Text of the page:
Ivy Pochoda

Visitation Street by Ivy Pochoda, July 2013

Visitation Street by Ivy Pochoda
  • “Visitation Street is urban opera writ large. Gritty and magical, filled with mystery, poetry and pain, Ivy Pochoda’s voice recalls Richard Price, Junot Diaz, and even Alice Sebold, yet it’s indelibly her own.” —Dennis Lehane
  • “Pochoda’s premise is inspired, the novel that unfolds even more so. Rich characters, surprising shifts of plot and mood. I loved it.” —Lionel Shriver, award winning author of We Need to Talk About Kevin
  • “Visitation Street explores a community’s response to tragedy with crystalline prose, a dose of the uncanny, and an unblinking eye for both human frailty and resilience. Marvelous.” —Deborah Harkness, bestselling author of A Discovery of Witches
  • “Ivy Pochoda makes the saltiness of Brooklyn’s Red Hook come to life so vividly that every time I looked up from the pages of this intoxicating novel, I was surprised not to be there. Visitation Street is imbued with mystery and danger.” —Emma Straub, author of Laura Lamont’s Life in Pictures
  • “Visitation Street [is] beautiful, haunting. Ivy Pochoda brings forth the full palette of human emotions in this gripping urban drama, a story that hurts you on one page and gives you hope on the next. A marvelous novel.” —Michael Koryta, award winning author of So Cold the River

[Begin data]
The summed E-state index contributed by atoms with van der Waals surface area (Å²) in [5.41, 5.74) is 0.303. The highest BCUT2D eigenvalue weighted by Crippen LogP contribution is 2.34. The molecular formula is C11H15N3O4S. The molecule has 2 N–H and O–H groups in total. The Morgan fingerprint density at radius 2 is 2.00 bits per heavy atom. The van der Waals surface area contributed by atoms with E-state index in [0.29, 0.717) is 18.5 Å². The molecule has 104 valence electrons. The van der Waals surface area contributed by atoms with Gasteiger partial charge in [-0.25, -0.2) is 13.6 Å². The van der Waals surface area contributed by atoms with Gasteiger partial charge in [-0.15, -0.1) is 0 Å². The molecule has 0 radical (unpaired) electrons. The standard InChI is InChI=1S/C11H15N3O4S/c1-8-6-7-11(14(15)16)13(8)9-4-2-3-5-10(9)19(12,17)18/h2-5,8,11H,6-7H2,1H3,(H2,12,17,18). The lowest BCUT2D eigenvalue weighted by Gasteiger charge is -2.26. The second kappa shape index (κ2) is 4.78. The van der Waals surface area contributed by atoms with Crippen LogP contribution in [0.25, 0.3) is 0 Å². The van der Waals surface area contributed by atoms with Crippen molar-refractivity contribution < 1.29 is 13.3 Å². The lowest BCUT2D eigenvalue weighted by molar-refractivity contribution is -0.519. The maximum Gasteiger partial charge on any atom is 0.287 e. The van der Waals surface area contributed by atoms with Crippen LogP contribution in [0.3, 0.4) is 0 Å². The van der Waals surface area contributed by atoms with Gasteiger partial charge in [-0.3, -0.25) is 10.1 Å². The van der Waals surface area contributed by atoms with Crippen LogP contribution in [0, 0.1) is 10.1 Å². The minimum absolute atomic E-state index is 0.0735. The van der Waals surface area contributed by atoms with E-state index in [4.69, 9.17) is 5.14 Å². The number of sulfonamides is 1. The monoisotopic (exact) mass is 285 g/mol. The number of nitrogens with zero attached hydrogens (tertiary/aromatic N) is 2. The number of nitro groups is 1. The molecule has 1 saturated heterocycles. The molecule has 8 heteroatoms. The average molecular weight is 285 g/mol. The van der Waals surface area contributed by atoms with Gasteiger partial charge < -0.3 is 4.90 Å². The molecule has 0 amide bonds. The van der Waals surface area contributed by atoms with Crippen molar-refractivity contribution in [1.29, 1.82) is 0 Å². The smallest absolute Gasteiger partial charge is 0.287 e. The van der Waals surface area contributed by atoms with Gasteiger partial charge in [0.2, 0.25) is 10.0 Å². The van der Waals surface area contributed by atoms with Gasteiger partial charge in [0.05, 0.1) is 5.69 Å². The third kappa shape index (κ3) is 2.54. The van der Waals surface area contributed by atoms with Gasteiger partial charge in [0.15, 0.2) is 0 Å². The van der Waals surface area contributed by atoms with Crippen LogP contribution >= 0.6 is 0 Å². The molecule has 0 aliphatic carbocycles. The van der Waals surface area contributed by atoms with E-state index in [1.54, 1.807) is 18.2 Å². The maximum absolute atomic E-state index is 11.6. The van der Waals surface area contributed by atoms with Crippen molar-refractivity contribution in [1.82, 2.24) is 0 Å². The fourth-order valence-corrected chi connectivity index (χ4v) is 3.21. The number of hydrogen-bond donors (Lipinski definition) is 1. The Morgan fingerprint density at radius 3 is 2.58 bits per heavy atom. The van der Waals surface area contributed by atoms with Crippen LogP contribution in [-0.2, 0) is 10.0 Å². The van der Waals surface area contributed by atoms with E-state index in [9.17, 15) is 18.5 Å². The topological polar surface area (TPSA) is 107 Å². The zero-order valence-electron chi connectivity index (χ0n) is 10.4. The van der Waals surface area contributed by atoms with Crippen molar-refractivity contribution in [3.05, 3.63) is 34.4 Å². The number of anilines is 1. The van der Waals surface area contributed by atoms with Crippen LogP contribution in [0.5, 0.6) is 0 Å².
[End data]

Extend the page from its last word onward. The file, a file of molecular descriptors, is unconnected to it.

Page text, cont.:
Ivy Pochoda

Summer in Red Hook, Brooklyn, an isolated blue-collar neighborhood where hipster gourmet supermarkets push against tired housing projects and the East River opens into the bay. Bored and listless, fifteen-year-olds June and Val are looking for fun. Forget the boys, the bottles, the coded whistles. Val wants to do something wild and a little crazy: take a raft out onto the bay. But on the water during the humid night, the girls disappear. Only Val survives, washing ashore in the weeds, bruised and unconscious. Read an excerpt from Chapter 1 of Visitation Street >

 

About Ivy

Ivy Pochoda is the author of the critically acclaimed novel Visitation Street published by Ecco / Dennis Lehane Books. Visitation Street was chosen as an Amazon Best Book of the Month, Amazon Best Book of 2013, and a Barnes & Noble Discover Great New Writers selection. Her writing has appeared in The New York Times, The Wall Street Journal, The Los Angeles Review of Books, The Huffington Post, Self, and House & Garden. Her first novel The Art of Disappearing, was published by St. Martin’s Press in 2009. She has a BA from Harvard College in Classical Greek and an MFA from Bennington College in fiction. Ivy grew up in Brooklyn, NY and currently lives in downtown Los Angeles with her husband Justin Nowell.